CHRISTIAN EDUCATION – Almoutran
Apr
6

CHRISTIAN EDUCATION

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Word Magazine October 1965 Page 9-10

CHRISTIAN EDUCATION

By Fr. Gregory Fontain, S.S.B.

As Orthodox Christian we sometimes feel discouraged because we cannot overcome sin. We admit constant failure in our spiritual life, repeating the same sins again and again, giving way to habits contrary to the life and teachings of Christ. “Be ye therefore perfect, even as your Father which is in heaven is perfect.”

Man once was originally endowed with divine innocence, grace, and a well-balanced mind. He was in per­fect harmony with God. But after his fall, man sought in one way or another to regain the summit of that perfection that once was his. He searches the heavenly green pastures and still waters and desires; perfect communion with God “in whom are hid all the treasures of wisdom and knowledge.” (Colossians 2:3.) This is not only the deep desire of our hearts and souls, but has been the longing of bishops, priests, monks, nuns, and laymen through the cen­turies. We pray, work, and fast like they did, but, nevertheless, we all have to cry like Paul: “O wretched man that I am! Who shall deliver me from the body of this death? I thank God through Jesus Christ our Lord. So then with the mind I my­self serve the law of God: but with the flesh the law of sin.” (Romans 7:8.)

It is a consolation to know that none of the Apostles, Church Fathers, Martyrs, and Saints of the Holy Or­thodox Catholic Church claimed to be without sin, even after they sur­rendered their wills to God. We know of sin committed by even the most perfect biblical characters as Abraham, Noah, David, etc. The term “perfect,” as used in the Scriptures, does not mean sinfulness, and the “perfection,” of the saints, is spiritual maturity and surrender to God’s will. Even if our hearts and souls are filled with love of God, they are liable to involuntary transgressions. The law of sin is something that continues in us as long as we live. To live a vic­torious Christian life does not mean sinlessness. Life is a continuous strug­gle against the principalities of hell. “There is no man that sinneth not.” (Luke 8:46.) “Sure there is not a righteous man upon earth that doeth good, and sinneth not.” (Ecclesiastes 7:20.) “The devil prowls around like a roaring lion, seeking some one to devour.” (1 Peter 5:8.)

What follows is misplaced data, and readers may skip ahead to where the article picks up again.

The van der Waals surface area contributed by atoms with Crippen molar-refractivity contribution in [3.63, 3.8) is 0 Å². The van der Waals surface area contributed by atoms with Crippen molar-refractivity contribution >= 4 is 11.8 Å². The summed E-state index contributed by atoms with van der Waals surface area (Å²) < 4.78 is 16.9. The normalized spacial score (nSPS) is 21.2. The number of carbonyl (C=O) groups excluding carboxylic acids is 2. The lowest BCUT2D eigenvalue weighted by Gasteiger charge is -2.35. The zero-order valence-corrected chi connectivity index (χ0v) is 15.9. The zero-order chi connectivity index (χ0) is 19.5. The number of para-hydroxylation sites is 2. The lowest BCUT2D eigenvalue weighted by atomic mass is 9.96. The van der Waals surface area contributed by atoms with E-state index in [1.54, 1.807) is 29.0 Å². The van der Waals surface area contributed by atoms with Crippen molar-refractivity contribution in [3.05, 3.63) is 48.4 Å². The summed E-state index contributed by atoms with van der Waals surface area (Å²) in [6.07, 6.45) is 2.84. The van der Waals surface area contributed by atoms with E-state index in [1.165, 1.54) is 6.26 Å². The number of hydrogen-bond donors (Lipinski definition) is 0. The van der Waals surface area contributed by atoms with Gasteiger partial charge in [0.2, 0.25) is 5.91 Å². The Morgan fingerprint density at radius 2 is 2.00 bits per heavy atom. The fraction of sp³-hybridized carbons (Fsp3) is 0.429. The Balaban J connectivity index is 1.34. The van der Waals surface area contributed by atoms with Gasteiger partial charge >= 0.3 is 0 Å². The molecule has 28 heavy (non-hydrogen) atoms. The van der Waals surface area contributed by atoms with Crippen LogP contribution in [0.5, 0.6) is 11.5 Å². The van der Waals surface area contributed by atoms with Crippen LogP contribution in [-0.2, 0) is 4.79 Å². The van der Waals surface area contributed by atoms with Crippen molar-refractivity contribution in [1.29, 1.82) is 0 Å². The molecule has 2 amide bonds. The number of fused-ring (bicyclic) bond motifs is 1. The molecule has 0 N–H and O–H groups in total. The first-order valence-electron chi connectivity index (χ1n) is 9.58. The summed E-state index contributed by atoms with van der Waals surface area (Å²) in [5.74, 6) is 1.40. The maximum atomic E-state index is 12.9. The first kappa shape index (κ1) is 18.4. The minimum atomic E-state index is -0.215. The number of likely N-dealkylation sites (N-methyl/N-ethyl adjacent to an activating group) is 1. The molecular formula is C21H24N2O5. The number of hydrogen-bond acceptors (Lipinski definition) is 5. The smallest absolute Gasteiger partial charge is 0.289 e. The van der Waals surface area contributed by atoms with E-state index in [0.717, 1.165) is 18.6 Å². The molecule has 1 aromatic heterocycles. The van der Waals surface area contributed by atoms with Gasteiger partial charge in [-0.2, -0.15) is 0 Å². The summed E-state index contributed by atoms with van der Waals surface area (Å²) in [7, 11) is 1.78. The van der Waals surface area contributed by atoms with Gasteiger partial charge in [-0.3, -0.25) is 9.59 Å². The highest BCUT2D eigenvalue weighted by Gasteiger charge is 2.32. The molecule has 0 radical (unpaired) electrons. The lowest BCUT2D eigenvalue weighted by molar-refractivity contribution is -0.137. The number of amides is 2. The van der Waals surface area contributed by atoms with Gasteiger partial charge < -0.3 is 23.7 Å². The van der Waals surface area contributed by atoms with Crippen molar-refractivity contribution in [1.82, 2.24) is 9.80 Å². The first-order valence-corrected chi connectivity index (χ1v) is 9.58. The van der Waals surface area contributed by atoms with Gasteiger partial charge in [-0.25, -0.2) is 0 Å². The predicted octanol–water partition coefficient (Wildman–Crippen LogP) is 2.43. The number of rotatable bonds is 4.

So long as we are in Christ, vic­tory and holiness are a reality, a Tabor of light and glory, but we can­not remain at all times in that glor­ious mountain of the “Vision Beati­fica.” It seems a contradiction that the Law of God demands perfection and at the same time we claim there is not perfection in this world. We are commanded to strive for perfec­tion, the goal being that absolute perfection which is accomplished not in this world but in the world to come. It is wonderful to remember the promise of Our Lord; that no temptation can overcome us if we pray faithfully, and that He will not let you be tempted beyond your strength. “With the temptation He will also provide the way of escape, that you may be able to endure it.” (1 Corinthians 10:13.)

As Orthodox Christians we must walk continuously in the spirit. The saint learns to live in Christ, not in the flesh. The holy never claims to be sinless; he knows he is a sinner in need of grace, and cries with the centurion: “Lord, do not trouble yourself, for I am not worthy to have you come under my roof. If we say that we have no sin we deceive our­selves and the truth is not in us.” (John 1:8.)

The thought of sinless perfection in this world is the root of spiritual pride and self-righteousness. In Christ there is a new victory over evil. To overcome temptation is not our triumph but Christ’s. “I can do all things through Christ who streng­thens me.” (Philippians 4:13.) We all need to strive, to confess sin, to pray and persevere. Even the best Christians come short of perfection. Some seem very free from sin, until you shake them, then they get “riled.” But this constant struggle for perfection, this filial care to obey our heavenly Father’s command­ments exercises our soul and forti­fies our wills taking us to higher per­fection, bringing us closer to our God. All this battle for perfection, all this accumulation of good works, prayers and sacrifices are not merits before God, according to Orthodox theology. The true Christian is not so concern how many treasures he has in heaven, but how pleased his heav­enly father is. The Christian duty of every faithful Christian is to serve his Creator with the love of a son for his father; he obeys and loves with­out the thought of a price or reward. “So likewise ye, when ye shall have done all those things which are com­manded you say, we are unprofit­able servants: we have done that which was our duty to do.” (Luke 17:10.) Even if we completely sur­render to God, the sinful nature can­not be eradicated the law of sin and death continues to operate within us. This inheritance from our first-fath­ers remains in us as long as we live. Victory over our temptations does not mean sinlessness, only the opportunity of striving against sin, and becoming more faithful to the will of God. So long as we fight and abide in Christ, holiness and victory are possible, and the way toward per­fection is possible; the absolute per­fection in heaven, the summit of char­ity, the eternal “Vision Beatifica.”